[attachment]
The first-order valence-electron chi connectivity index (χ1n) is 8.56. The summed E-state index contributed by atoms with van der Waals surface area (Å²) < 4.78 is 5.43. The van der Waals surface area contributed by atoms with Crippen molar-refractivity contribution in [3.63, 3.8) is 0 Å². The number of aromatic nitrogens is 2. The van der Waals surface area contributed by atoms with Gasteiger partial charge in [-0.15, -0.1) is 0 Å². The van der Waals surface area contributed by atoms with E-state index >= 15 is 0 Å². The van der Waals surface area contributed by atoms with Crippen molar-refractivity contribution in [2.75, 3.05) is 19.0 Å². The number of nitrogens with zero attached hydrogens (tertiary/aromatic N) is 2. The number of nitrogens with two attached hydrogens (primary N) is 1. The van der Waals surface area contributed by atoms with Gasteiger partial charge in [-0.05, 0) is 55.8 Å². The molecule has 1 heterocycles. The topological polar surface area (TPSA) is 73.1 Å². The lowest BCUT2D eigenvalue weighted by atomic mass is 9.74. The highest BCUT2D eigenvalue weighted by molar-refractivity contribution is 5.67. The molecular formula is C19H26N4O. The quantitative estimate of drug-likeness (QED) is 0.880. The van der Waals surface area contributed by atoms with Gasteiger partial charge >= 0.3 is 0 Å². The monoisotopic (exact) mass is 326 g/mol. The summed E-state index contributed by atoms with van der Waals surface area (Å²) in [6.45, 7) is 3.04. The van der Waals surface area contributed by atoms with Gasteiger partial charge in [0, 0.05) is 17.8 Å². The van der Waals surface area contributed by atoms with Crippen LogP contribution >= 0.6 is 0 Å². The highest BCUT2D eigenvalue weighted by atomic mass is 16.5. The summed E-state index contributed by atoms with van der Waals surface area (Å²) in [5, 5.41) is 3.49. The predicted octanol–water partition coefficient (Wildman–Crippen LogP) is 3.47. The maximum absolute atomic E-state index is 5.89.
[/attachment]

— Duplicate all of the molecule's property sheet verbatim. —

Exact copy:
The first-order valence-electron chi connectivity index (χ1n) is 8.56. The summed E-state index contributed by atoms with van der Waals surface area (Å²) < 4.78 is 5.43. The van der Waals surface area contributed by atoms with Crippen molar-refractivity contribution in [3.63, 3.8) is 0 Å². The number of aromatic nitrogens is 2. The van der Waals surface area contributed by atoms with Gasteiger partial charge in [-0.15, -0.1) is 0 Å². The van der Waals surface area contributed by atoms with E-state index >= 15 is 0 Å². The van der Waals surface area contributed by atoms with Crippen molar-refractivity contribution in [2.75, 3.05) is 19.0 Å². The number of nitrogens with zero attached hydrogens (tertiary/aromatic N) is 2. The number of nitrogens with two attached hydrogens (primary N) is 1. The van der Waals surface area contributed by atoms with Gasteiger partial charge in [-0.05, 0) is 55.8 Å². The molecule has 1 heterocycles. The topological polar surface area (TPSA) is 73.1 Å². The lowest BCUT2D eigenvalue weighted by atomic mass is 9.74. The highest BCUT2D eigenvalue weighted by molar-refractivity contribution is 5.67. The molecular formula is C19H26N4O. The quantitative estimate of drug-likeness (QED) is 0.880. The van der Waals surface area contributed by atoms with Gasteiger partial charge >= 0.3 is 0 Å². The monoisotopic (exact) mass is 326 g/mol. The summed E-state index contributed by atoms with van der Waals surface area (Å²) in [6.45, 7) is 3.04. The van der Waals surface area contributed by atoms with Gasteiger partial charge in [0, 0.05) is 17.8 Å². The van der Waals surface area contributed by atoms with Crippen LogP contribution >= 0.6 is 0 Å². The highest BCUT2D eigenvalue weighted by atomic mass is 16.5. The summed E-state index contributed by atoms with van der Waals surface area (Å²) in [5, 5.41) is 3.49. The predicted octanol–water partition coefficient (Wildman–Crippen LogP) is 3.47. The maximum absolute atomic E-state index is 5.89.